“Employers are increasingly demanding postgraduates,” the researchers said, adding that postgraduates have “significantly strengthened their relative wage position”. In 1996, postgraduates were typically paid 6 per cent more than workers with first degrees only, but by 2009, this earnings “gap” had widened to 13 per cent.

More than a third of graduates now have a postgraduate qualification, with 37 per cent of graduates possessing a further degree in 2009, compared with 30 per cent in 1996. According to research, those with postgraduate degrees are on average carrying out jobs that involve significantly more complex tasks than people with just one degree.

“In key skills areas, the levels are significantly higher for postgraduates,” said the report. “For example, postgraduates have higher numeracy levels (especially advanced numeracy), higher levels of analysing complex problems and more specialist knowledge or understanding.”

Postgraduates have also benefited most from the increased demand for workers with computer skills over the past 15 years. “Postgraduate and college-only [first degree] workers both report high levels of computer usage, but using computers to perform complex tasks is markedly higher among the postgraduate group,” the study said. “The principal beneficiaries of the computer revolution have not been all graduates, but those with postgraduate qualifications.”


Australia: Religious education counters religious prejudice

Probably true in general but maybe not if Islam is taught honestly

Religions must be properly taught in state schools as part of the curriculum because people who never come across religion are far more likely to be prejudiced against it.

I came across that interesting and plausible assertion this week because teaching religion in state schools was back in the news when the Anglican church in Melbourne voted down a call for a multi-faith-based general religious education (GRE).

The church's synod (parliament) rejected it (204-167) not because they think it is a bad idea but to support and encourage the existing system of special religious instruction (SRI), taught by volunteers.

I blogged on religion in schools earlier this year, when it became a fresh issue in April. The reason I am revisiting it is because I was interested in the claim in my first sentence, above.

John Baldock, the minister at East Malvern, made it in moving the call for GRE that was eventually defeated. He said the reason a secular version teaching all faiths (though endorsing none), taught as part of the curriculum by trained teachers, is so necessary is that it promotes tolerance and understanding.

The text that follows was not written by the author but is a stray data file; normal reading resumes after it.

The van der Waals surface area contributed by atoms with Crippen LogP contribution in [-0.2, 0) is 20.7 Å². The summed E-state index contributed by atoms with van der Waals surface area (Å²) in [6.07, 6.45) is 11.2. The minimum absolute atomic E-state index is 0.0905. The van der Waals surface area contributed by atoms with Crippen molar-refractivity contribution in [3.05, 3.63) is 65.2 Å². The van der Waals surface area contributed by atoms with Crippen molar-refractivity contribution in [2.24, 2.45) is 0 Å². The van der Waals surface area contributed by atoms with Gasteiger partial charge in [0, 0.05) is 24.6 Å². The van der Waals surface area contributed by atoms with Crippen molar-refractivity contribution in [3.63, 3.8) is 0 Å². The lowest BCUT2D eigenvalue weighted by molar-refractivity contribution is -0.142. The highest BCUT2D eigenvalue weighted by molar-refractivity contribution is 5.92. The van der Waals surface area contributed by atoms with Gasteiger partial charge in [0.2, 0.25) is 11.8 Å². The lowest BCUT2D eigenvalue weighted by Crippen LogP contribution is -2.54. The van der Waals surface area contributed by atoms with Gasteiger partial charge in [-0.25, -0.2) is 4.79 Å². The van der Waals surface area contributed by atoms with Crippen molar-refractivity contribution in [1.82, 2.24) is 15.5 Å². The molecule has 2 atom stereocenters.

He said: “This is important. British and European studies show that children with some education about religion are more tolerant than those without it. Studying religion helps develop inclusive attitudes and promotes a climate of respect. Starkly put, without education about different faiths, conflict and disharmony are more likely.”

Therefore, paradoxically, the less religious Australian society becomes, the more important religious education will be.

Baldock told the synod: “The recent Mapping Social Cohesion report alerts us to how those who know least stereotype most; how those who know little about religion hold the most negative views towards groups other than their own.”

(I add an important qualification: such education would help prevent not only anti-religion bigotry, but bigotry by adherents of one religion against those of another or none.)

And of course, religion is not disappearing any time soon, despite the predictions and hopes of many over the past few decades. Around the world, its numbers and influence are rising. Surely it is better to know something of what other people believe than not.

GRE in the state curriculum would mean every student getting a basic grasp of the history, beliefs and practices of the major world religions, including Christianity. Now, only half the students get SRI.

Baldock also noted the role of religion in influencing people’s attitudes to ethics and philosophy, law and politics, gender relations, plus its impact on health and social services, and the challenge of religiously motivated violence and terrorism.

He said: “While I reject many of the criticisms levelled at SRI, I agree that religion is too important to leave to optional classes taught to students by volunteer teachers.”

SRI is almost entirely Christian, though Hindus, Buddhists, Muslims, Jews and Baha’is also teach in state schools. The reason the Anglicans rejected Baldock’s proposal was to support Access Ministries, which provides 96 per cent of SRI and has come under strong attack.

Access chairman Bishop Stephen Hale says there has been a campaign against Access in which The Age and The Sunday Age have played a part, and that the debate has sometimes been quite personal and unpleasant.

Yet even though state and federal inquiries found no evidence of volunteers proselytising children, I am certain some have abused their role. There is too much anecdotal evidence of some seeking to convert children and, worse, suggesting their families will go to hell if they don’t go to church.

The Anglicans favouring GRE - which only became possible via a change to the state Education Act in 2006 – argue it should operate alongside the voluntary SRI. That should remain, along with better provision for those who take no part.

This is simple common sense, unarguably right - though as far as the adverb is concerned, I am sure I will be proved wrong. But I will say this: my experience on this blog and elsewhere leads me to give that opening sentence serious credence.